Greenwood Lake is a large, deep lake with numerous rocky shoals located in the Canadian Shield ecoregion. Its depths vary greatly and the lake contains two deep basins, one near the center and the other in the eastern bay. Greenwood is found off the Gunflint Trail 19 miles northeast of Grand Marais and is within the Superior National Forest, just south of the Boundary Waters Canoe Area Wilderness. It has a comparatively small watershed made up of forest and wetlands. The watershed around the lake is relatively undeveloped as is much of the shoreline of the lake. Based on records from the Water Plan Coordinator for the Cook County Soil and Water District there are 55 total home-sites with residents on the lake.
Because it is oligotrophic (nutrient poor), zooplankton biomass and densities are among the lowest of all Sentinel Lakes. The invasive Spiny Water Flea was first detected in Greenwood Lake in 2005 and has become well established. Continued monitoring of the zooplankton community will be important to identify impacts of Spiny Water Flea and potential consequences for the fish community, including gamefish populations.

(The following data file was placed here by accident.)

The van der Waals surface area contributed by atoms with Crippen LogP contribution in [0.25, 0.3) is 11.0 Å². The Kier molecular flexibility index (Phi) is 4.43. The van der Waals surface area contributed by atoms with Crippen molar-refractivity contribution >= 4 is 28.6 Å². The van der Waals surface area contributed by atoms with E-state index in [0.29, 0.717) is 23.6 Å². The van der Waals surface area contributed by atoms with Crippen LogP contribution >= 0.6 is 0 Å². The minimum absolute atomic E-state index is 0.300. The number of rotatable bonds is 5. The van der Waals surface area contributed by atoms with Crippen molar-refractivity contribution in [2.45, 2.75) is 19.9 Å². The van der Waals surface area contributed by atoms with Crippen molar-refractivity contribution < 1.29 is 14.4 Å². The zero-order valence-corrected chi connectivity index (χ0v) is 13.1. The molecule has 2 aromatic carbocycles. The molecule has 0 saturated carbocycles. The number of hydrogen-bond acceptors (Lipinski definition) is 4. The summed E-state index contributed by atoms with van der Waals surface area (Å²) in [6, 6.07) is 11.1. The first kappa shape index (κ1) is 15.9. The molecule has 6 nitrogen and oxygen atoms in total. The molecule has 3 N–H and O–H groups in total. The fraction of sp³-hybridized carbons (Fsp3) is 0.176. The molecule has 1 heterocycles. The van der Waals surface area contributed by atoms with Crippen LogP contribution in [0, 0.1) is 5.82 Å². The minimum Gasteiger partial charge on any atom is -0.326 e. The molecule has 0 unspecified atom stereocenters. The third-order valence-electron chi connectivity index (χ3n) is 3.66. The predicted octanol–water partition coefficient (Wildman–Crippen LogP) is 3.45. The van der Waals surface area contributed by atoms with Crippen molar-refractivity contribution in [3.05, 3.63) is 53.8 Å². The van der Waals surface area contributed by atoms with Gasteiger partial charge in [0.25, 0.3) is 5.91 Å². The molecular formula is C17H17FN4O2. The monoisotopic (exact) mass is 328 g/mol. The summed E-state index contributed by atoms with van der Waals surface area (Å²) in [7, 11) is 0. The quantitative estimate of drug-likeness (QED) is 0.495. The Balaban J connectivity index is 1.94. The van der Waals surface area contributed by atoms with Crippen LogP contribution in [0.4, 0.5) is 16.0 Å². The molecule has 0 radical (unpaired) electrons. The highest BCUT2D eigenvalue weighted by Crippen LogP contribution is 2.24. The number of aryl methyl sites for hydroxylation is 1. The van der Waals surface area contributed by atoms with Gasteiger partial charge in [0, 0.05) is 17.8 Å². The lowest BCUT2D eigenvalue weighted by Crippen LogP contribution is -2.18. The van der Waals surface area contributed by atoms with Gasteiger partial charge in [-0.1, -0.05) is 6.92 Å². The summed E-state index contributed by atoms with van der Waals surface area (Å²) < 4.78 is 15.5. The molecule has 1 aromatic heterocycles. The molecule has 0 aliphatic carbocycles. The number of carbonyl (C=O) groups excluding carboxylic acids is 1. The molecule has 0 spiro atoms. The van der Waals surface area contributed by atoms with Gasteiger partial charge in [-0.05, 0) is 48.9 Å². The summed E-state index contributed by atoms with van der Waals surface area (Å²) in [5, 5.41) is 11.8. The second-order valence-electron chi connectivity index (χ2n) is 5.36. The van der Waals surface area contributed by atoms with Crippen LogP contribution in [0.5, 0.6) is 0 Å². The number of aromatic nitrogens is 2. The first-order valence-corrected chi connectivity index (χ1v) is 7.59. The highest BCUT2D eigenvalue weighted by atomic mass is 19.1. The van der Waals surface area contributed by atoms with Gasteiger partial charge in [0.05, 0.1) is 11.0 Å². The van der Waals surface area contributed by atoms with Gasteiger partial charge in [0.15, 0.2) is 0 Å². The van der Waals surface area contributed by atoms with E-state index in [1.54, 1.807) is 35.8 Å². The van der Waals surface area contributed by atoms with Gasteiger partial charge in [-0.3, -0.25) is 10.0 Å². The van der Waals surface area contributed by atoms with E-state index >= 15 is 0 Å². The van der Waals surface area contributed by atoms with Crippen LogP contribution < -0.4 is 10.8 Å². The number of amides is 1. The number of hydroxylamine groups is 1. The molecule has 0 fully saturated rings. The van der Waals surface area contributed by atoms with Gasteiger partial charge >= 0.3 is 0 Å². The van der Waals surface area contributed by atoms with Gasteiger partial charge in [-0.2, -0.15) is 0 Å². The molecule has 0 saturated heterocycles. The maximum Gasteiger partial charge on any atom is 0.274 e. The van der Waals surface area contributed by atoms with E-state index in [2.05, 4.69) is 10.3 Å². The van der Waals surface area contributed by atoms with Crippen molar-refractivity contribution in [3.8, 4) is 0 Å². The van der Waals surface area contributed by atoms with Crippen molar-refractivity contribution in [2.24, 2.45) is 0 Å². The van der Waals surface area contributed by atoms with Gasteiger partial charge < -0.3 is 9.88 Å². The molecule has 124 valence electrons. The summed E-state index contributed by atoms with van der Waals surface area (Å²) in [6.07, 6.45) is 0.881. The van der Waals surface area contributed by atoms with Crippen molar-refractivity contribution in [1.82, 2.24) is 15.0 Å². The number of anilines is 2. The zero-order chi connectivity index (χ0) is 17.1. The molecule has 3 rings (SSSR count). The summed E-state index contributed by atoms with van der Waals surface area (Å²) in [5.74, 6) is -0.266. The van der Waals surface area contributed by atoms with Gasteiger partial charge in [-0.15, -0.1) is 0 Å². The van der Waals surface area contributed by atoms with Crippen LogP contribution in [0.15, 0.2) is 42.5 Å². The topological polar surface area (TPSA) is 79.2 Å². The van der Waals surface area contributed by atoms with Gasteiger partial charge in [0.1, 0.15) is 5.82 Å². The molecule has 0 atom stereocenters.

The fish community of Greenwood Lake is comprised of warm-, cool-, and cold-water species including Brook Trout, Green Sunfish, Lake Trout, Lake Whitefish, Northern Pike, Rainbow Trout, Smallmouth Bass, Splake, Cisco, Walleye, Yellow Perch, White Sucker, Creek Chub, and Golden Shiner. The lake’s relatively large size and depth provide excellent habitat for cold-water fish species such as Cisco, Lake Whitefish, and Lake Trout. The Lake Trout population is self-sustaining and was last stocked in 1993.
Greenwood Lake was added to the Sentinel Lakes network in 2012 to provide an additional deep oligotrophic lake that supported Lake Trout.